In Virginia, two school districts are taking opposite approaches: Alexandria City Public Schools is offering synchronous learning, while Arlington Public Schools chose asynchronous instruction.
The Washington Post tracked a teacher and a student from each division through one day of class in the new world order.
Colleen McEnearney’s iPhone still goes off at 6:30 a.m.
At the sound of the alarm, she still showers, dries her hair, dresses for work. But rather than drive 20 minutes to school, she walks 30 steps to her dining room table, alongside which she keeps a cart filled with pens, papers and device chargers that she snagged from her desk before schools closed.
By 8:15 a.m., she’s seated before two computers: one that she will deploy to share her screen with students, one that she will use to manage access to the Zoom call. In the 45 minutes left before class, she ignores her inbox, which fills swiftly with links to Zoom meetings and parent queries, and inspects her lesson plans. She mouths each sentence of the day’s slide show. She checks for typos. She click-tests every hyperlink.
“I want it to work as smoothly as humanly possible,” McEnearney said, “although I know my Zoom is going to freeze at least once, and so are my students’ Zooms.”
It’s about then that her student Madeline Arnold, 13, wakes up.
Madeline used to rise early, to allow time for the walk to school. Now, she gets up an hour before her first class.
The first thing she does is make her bed, which she never used to do. That’s because her bed never used to be seen by her math teacher, let alone dozens of her classmates.
Madeline changes into leggings and a sweatshirt, grabs a yoga mat and embarks on a half-hour of required physical therapy. (“I’m growing super fast,” she said, “so my pelvis is unaligned.”) She remains on the floor with a foam roller until her phone pings with a reminder.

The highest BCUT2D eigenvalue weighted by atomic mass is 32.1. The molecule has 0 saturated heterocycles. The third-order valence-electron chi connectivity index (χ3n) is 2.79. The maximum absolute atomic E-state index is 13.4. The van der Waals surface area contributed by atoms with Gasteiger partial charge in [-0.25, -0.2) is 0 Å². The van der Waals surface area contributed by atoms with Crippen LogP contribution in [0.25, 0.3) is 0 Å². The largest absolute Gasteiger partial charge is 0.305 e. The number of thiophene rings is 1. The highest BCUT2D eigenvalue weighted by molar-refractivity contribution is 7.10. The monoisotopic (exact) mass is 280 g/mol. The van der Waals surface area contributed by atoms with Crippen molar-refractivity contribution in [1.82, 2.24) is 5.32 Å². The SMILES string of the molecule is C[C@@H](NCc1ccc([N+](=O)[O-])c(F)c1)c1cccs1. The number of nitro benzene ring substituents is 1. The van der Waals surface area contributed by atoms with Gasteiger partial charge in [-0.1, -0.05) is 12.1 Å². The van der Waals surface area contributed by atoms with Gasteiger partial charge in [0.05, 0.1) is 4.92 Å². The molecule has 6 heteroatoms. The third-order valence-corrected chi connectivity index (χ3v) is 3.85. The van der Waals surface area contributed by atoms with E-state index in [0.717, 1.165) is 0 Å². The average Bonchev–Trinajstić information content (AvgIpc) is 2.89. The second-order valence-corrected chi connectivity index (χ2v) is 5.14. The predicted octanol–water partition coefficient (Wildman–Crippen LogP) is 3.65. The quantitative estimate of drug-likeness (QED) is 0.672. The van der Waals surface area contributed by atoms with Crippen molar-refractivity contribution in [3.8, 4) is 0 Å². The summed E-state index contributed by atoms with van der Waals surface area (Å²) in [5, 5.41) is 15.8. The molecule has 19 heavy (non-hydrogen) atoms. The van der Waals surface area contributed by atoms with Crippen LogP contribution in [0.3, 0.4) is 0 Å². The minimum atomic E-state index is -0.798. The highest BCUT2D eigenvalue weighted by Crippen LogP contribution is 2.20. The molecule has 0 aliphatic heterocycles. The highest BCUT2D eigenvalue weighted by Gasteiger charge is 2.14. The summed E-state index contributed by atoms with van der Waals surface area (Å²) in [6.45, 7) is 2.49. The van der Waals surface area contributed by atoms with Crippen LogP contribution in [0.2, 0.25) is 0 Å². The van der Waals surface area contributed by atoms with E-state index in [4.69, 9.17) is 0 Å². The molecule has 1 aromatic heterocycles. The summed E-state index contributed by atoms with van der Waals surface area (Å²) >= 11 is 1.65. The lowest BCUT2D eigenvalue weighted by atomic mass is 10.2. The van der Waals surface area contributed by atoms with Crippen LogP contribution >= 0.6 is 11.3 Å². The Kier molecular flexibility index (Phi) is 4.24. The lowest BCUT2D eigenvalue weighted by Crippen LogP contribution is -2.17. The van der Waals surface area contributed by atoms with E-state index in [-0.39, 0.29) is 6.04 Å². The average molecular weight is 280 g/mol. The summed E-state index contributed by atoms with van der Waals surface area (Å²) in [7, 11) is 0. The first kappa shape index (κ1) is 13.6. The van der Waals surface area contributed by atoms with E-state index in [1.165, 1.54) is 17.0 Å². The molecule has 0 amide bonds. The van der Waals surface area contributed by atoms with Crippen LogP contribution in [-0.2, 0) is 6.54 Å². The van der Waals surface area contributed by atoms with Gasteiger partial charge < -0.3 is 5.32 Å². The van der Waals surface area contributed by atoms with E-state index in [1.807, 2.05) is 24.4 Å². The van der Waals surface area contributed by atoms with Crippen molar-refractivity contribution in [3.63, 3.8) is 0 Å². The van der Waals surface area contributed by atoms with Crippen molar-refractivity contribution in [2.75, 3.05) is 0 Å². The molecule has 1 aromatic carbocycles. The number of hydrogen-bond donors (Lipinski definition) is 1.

Five minutes until Algebra I.
Fourth-grade teacher Maria White doesn’t use an alarm anymore.
She wakes about 7 a.m., an hour and a half later than she did pre-virus. Her kids, 3 and 6, follow soon after. White’s husband, an IT specialist, taps at his computer. White ambles to the kitchen to sip coffee and make pancakes.
As her children eat, White opens her laptop. She scans her inbox to see if students are having technical troubles. If not, she checks answers to a daily question she posts on Google Classroom: “What is your favorite breakfast?” “Where is your favorite place to read in your house?”
White pauses, frowning, at a row of emoji. Weeks ago, she set a 15-emoji cap. (Otherwise, Google glitches.) It hasn’t stopped the flood of chocolate bars and sunglass-adorned smiley faces.
White’s own children finish eating. She closes the laptop, starts clearing the dishes.
Her student Kaitlin Reilly, meanwhile, is facing a tight schedule.
Wake-up is at 6 a.m. Breakfast is strawberries, banana bread and her daily vitamin, inhaled in the kitchen alongside Mom, Dad, an au pair and three younger siblings. Kaitlin, 10, brushes her hair and teeth, yanks on clothes and lines up in front of the television. Together, the family finishes a seven-minute YouTube workout video.
By 9 a.m., per the “Reilly Academy” schedule developed by her parents, it’s time for a morning meeting in the living room. They sing “The Hello Song” and recite the Pledge of Allegiance. They discuss the day ahead: who will do what, where, when.
Wrapping things up, 3-year-old Mikey Reilly opens the door to the porch and pokes his head out. Speaking extra loud and extra clear, the way he used to announce the weather at preschool, he delivers the forecast.
“Usually he’s pretty good,” Kaitlin said, “but sometimes, if it’s warm out, he’ll just say it’s VERY COLD.”
McEnearney used to be at school from 8 a.m. to 3:15 p.m. Now, her teaching day is 90 hectic minutes.
Between 9 and 10:30 a.m., she must teach Algebra I to more than 70 eighth-graders, split into three 30-minute “ClassZooms.” She guides them through a slide show whose colorful pages declare a daily “Learning Target.” On a recent Friday, it was to “write the equation of a line in slope-intercept form given slope and a point.”
McEnearney displays the problem “1 = -1/2(-4) + b” and asks her gallery of pixelated students how to solve it. There are too few participants, she knows: McEnearney hasn’t heard from about 30 of her 109 students since the shutdown, absences she attributes to poor Internet, a dearth of devices or unstable home situations.
“Some of our class is missing,” she said, “but that’s okay.”
A boy named Evan unmutes himself to suggest subtracting two from each side. McEnearney nods and asks a girl named Abigail for the next step. But Abigail, whose empty black rectangle means she forgot to turn on her camera, can’t say.
“Sorry,” Abigail said. “I haven’t been paying attention. I had to do something.”
Madeline Arnold knows the answer, but her microphone isn’t working. Her technological troubles continue when McEnearney splits the class into breakout groups — videoconferences of three to four people — and asks them to tackle a sheet of problems.